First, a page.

23 December 2015
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Māori fisheries and aquaculture settlements are delivering dividends, with tens of millions of dollars agreed for iwi during 2015, the chief executive of Te Ohu Kaimoana (Māori Fisheries Trust), Peter Douglas, said today.
“It has been a positive year for iwi. Large settlements have occurred following the conclusion of aquaculture negotiations with the Crown and good dividends have been generated from iwi shares in Aotearoa Fisheries Limited (AFL),” Mr Douglas said. “Furthermore, iwi are on the verge of taking direct ownership of AFL as Te Ohu Kaimoana steps back to provide for their greater involvement in governing the company.”
“Structural changes to the way in which the Māori fisheries entities are governed are being worked through. These changes are designed to bring increased responsibility and rangatiratanga for iwi in governing AFL, one of New Zealand’s largest fishing companies,” he said.
During the year, iwi representatives and Te Ohu Kaimoana completed negotiations concerning regional aquaculture agreements that settled the Crown’s “New Space” obligations under the Māori Commercial Aquaculture Settlement.
“Collectively, the negotiations meant that agreements resulting in more than $75 million worth of aquaculture space or the equivalent in cash could be signed for the iwi of Northland, Auckland, Waikato (East), Marlborough, Tasman, Canterbury and Southland when the regional iwi and the Crown agree the detailed mix of assets for the region,” Mr Douglas said.
When the iwi in each region decide the extent to which they want to be involved in aquaculture and what path to take, they sign a Regional Agreement with the Crown. Iwi in the regions of Auckland, Tasman and Marlborough signed agreements with the Crown in Parliament in July while those in Waikato East are considering the mix of assets they will take up within a $15.56 million settlement. In Canterbury, iwi are considering the assets mix for a $4.4 million settlement while aquaculture space options are being investigated for a $4.14 million settlement for Southland.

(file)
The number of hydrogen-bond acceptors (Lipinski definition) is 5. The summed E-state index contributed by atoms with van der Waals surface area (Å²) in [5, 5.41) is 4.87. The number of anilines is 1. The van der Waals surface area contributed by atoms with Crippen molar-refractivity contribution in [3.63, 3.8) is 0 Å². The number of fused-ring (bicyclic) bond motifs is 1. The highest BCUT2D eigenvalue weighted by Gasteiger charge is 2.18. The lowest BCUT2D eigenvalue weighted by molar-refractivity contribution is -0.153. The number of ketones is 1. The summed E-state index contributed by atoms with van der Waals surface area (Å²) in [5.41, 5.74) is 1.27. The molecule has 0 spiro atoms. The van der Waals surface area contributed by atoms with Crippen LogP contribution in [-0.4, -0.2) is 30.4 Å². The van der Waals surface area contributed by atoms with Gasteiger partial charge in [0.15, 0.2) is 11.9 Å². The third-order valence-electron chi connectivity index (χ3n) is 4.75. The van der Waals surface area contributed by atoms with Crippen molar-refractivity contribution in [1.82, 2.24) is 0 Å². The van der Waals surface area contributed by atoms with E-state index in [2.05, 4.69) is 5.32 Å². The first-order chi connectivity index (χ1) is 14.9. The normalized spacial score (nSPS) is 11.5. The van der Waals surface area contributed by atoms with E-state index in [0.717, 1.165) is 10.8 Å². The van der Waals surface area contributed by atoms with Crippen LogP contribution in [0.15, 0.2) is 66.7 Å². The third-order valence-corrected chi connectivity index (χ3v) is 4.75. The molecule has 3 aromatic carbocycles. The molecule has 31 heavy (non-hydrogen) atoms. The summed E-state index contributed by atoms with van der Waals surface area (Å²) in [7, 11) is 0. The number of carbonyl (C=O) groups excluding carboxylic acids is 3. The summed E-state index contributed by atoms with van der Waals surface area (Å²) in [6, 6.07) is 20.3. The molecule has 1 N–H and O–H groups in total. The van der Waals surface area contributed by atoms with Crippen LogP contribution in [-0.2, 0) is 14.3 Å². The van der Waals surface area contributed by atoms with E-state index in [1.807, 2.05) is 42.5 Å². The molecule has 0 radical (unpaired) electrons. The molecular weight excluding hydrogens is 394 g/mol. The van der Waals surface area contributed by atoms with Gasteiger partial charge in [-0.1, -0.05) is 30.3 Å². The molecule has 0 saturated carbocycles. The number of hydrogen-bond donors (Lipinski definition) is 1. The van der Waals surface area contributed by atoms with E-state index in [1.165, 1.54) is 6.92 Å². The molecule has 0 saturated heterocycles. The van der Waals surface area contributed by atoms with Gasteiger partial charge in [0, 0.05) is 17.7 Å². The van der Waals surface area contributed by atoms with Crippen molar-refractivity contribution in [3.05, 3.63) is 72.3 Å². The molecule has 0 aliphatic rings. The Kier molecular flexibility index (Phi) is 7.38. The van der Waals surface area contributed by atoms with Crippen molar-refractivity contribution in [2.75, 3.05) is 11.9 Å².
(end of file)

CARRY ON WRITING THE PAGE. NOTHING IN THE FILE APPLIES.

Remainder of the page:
The Northland iwi did not collectively agree a regional agreement with the Crown within the statutory timeframe and the new space settlement cash of $5.4 million for the Northland region was transferred to Te Ohu Kaimoana from the Government last week as required by the legislation.
There have been further aquaculture agreements between iwi and the Crown related to harbours and valued at around $1 million.
“Of course, these settlements only have their real value when they are transferred into the hands of individual iwi, and we are working on that,” said Mr Douglas. “We can only transfer the assets to individual iwi in accordance with a regional allocation agreement signed by all the iwi of the region” Mr Douglas said.
Mr Douglas said that it was pleasing for Te Ohu Kaimoana to transfer almost $12 million to iwi in Tasman and a partial allocation of $6.9 million of the $8.04 million aquaculture settlement to iwi in the Auckland region. Marlborough iwi are discussing allocation of its settlement valued at almost $26 million. Discussions are ongoing in the other regions.
In addition, iwi have this week further benefitted from a $6.4 million dividend that has been distributed from AFL for the year ending 30 September 2015. Te Ohu Kaimoana is pleased that AFL has performed well over the year and delivered further funds to iwi. The company is fundamentally in a sound position as the 58 iwi organisations ready themselves to take direct governance and ownership of the company, Mr Douglas said.
He added that 2015 has been a year of change for Te Ohu Kaimoana. It comes as a result of a review into the governance entities of the Māori Fisheries Settlement, and the release of a report to iwi early in the year.
“The review has been a catalyst for change. A report proposed recommendations that will fundamentally change the governance structures established more than 10 years ago. Te Ohu Kaimoana this year undertook a comprehensive consultation process with iwi to discuss the review’s recommendations prior to a special meeting in June where they were voted on. Iwi chose to take a greater role in the governance of Aotearoa Fisheries Limited and we have been working on the details of that,” Mr Douglas said.
“As part of this Te Ohu Kaimoana will distribute its shares in AFL to iwi and focus on providing strategic advice to iwi on fisheries matters. We will continue to act as the eyes and ears of iwi by monitoring government policies, regulations and proposed legislative changes relating to the marine environment,” he said.
Iwi are expected to confirm the structural changes at Te Ohu Kaimoana’s Hui a Tau (Annual General Meeting) on 31 March.
Further information can be found on Te Ohu Kaimoana’s website www.teohu.maori.nz
The Ministry for Primary Industries (MPI) has released details of its operational review of the Fisheries Act 1996. The review, which was announced last year by the Minister, Hon Nathan Guy, was aimed at improving the framework under which New Zealand’s fisheries are managed.